|Harbury Library recently|
Whenever I do a school visit I'll inevitably be asked 'Where do you get your inspiration from?'
Before I tell them, I usually turn the question around and get them thinking about where their story ideas come from.
After that discussion, I'll usually tell them how I came to write this book ot that book. In almost every instance the idea is based around something that I've done, seen, heard or experienced in real life.
However, the more often I repeat these anecdotes, the more easy and obvious it all sounds. Probably because I'm looking back, and time and distance seems to have put it all into some clear-cut logical sequence. In reality, when considering where inspiration came from for a particular story I'm pretty certain I've lost track of the actual time factor between getting that spark of an idea and actually getting organised enough to write something on it. Perhaps weeks or even months have slipped by before a few words get woven into a first draft of a story. So in retrospect, when we (or at least I) talk about finding inspiration, it sounds a lot easier than it actually is.
I know that with The Beast I was deliberately seeking inspiration for a thriller. I'd finished writing a series for Scholastic which had taken a lot of plotting, as they were whodunnits. But then I was free and I wanted to see where my imagination would take me.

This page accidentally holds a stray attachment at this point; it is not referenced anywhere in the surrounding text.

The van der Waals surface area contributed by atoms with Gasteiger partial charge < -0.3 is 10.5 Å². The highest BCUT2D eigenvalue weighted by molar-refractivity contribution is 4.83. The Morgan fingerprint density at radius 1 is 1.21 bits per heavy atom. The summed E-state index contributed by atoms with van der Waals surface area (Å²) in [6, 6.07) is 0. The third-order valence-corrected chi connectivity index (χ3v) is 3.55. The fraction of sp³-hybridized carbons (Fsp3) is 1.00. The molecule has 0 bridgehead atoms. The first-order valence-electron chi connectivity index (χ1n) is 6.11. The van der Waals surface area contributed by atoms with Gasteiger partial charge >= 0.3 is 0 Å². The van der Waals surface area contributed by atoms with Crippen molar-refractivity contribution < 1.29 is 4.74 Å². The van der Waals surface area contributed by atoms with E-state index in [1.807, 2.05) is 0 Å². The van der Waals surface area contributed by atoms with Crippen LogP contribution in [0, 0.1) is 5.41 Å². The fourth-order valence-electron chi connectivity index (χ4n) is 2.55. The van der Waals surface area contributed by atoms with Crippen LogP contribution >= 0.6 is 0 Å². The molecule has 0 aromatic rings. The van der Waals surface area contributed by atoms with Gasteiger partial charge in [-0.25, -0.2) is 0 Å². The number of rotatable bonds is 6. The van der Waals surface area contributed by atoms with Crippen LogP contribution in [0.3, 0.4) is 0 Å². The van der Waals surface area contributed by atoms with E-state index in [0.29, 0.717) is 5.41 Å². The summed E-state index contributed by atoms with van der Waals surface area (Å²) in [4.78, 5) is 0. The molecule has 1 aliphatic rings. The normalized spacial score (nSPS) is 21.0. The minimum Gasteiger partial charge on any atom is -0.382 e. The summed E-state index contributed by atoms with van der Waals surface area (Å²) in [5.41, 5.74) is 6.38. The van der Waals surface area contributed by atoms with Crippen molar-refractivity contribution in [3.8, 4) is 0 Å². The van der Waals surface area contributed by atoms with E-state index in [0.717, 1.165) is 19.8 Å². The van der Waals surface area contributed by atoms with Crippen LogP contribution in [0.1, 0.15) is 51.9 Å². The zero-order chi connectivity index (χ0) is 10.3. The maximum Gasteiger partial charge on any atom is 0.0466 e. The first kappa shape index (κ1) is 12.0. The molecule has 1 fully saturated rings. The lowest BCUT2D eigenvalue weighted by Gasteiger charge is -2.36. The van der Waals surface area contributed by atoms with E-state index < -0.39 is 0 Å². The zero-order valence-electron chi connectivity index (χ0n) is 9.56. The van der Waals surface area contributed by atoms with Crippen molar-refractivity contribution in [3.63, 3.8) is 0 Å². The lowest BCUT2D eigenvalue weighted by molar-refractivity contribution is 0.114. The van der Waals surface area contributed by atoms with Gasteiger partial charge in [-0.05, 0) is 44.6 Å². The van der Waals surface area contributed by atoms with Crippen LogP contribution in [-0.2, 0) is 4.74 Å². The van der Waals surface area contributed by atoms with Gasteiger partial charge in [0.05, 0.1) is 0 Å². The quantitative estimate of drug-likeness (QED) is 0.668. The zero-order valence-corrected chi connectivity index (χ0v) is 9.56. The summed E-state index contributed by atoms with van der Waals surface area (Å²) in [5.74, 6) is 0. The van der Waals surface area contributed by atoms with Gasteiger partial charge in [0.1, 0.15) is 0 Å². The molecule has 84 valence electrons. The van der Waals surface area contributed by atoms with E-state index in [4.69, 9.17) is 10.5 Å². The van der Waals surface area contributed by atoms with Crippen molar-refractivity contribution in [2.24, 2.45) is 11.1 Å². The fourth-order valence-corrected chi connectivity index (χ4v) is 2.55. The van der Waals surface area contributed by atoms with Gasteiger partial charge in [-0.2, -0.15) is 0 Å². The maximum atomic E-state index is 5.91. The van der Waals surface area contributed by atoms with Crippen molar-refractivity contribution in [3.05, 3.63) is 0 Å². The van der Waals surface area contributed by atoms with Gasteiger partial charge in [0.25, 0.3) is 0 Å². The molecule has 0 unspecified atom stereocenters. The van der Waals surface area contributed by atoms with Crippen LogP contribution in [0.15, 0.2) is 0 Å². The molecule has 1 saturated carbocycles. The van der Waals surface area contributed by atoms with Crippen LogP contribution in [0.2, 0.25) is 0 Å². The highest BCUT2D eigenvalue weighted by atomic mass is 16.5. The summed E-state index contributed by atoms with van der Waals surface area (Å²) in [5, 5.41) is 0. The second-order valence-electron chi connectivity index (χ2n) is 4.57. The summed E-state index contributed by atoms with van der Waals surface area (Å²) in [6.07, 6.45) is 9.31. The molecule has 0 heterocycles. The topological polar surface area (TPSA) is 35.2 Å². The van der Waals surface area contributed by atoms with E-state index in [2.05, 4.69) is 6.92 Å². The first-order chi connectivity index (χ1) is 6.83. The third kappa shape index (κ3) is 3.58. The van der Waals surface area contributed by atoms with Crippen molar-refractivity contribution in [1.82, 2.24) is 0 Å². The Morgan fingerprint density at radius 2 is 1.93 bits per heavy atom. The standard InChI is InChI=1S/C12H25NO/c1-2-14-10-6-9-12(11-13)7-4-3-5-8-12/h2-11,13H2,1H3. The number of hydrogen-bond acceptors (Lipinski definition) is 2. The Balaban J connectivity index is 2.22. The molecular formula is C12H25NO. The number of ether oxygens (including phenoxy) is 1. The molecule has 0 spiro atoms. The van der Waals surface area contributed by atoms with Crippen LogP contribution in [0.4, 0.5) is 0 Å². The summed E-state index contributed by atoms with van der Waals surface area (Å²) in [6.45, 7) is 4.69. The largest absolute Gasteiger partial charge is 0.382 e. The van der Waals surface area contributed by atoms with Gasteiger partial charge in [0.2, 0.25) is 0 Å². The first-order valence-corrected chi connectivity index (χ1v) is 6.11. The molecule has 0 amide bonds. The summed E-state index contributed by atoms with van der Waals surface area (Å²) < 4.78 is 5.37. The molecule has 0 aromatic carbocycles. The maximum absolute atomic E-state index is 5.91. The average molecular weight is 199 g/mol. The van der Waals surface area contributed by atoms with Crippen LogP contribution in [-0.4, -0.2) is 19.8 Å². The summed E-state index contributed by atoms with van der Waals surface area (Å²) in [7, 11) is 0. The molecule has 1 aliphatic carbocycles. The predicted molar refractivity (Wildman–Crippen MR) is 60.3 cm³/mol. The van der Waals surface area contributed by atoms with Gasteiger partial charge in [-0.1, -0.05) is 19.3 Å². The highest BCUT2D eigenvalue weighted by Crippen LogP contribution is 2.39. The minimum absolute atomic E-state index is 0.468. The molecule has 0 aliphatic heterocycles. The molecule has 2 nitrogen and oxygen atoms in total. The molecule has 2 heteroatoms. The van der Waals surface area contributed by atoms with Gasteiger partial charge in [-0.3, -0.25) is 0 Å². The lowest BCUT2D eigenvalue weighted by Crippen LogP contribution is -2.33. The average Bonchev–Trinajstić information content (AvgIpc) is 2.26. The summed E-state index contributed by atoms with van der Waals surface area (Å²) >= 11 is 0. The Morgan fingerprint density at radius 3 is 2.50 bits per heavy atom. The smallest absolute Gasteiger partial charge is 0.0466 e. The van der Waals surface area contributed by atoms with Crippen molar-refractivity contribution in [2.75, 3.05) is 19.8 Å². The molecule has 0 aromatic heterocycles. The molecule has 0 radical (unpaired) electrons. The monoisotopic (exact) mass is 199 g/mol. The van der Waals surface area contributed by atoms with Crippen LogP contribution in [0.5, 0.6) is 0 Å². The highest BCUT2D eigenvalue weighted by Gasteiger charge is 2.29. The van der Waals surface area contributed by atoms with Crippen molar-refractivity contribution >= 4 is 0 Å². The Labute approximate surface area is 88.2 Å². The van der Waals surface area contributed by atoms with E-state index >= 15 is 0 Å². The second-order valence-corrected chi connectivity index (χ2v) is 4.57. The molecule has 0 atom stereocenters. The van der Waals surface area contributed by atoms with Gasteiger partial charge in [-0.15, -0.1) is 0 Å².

Holidaying in Scotland was the perfect location to set a story with those majestic mountains and deep forests – plenty of scope there for an adventure. And just as I advise other budding writers to do, I asked myself all those 'what ifs' which eventually led to a storyline and characters. (At least I practised what I preached there!)
So actively looking for inspiration can work. But generally it strikes when you least expect it, and sometimes the more you try the harder it gets.
A general piece of advice I give to students is to keep an 'ideas notebook' because those elusive ideas can flit into your head and vanish just as quickly. But where's my notebook? Well actually, I either fill up my notebooks and the ideas are lost somewhere between the pages; or the actual notebooks get buried under the other papers and 'stuff' on my desk.
Although I know when an idea has really taken hold, because I'll start typing it up. Sometimes though, it gets forgotten or overtaken by more pressing jobs. Then, months (even years) later I'll come across that sketchy idea again by accident and decide that it's not too bad – or alternatively, wonder what on earth was going through my head.
Inspiration is a funny old thing. Here's what a few well known writers have said on the subject. Do any of these quotes strike a chord with you?
When in doubt, have a man come through the door with a gun in his hand. Raymond Chandler
Thank you Mr Chandler.
And finally, Inspiration is the act of drawing up a chair to the writing desk. Anon.
How about you, do you wait for inspiration to strike, or just knuckle down and write?
Feel free to take a look at my website: http://www.annevansbooks.co.uk
Latest books: (under the pseudonym S.Carey) http://www.penguin.com.au/products/9780143306986/eerie-trunk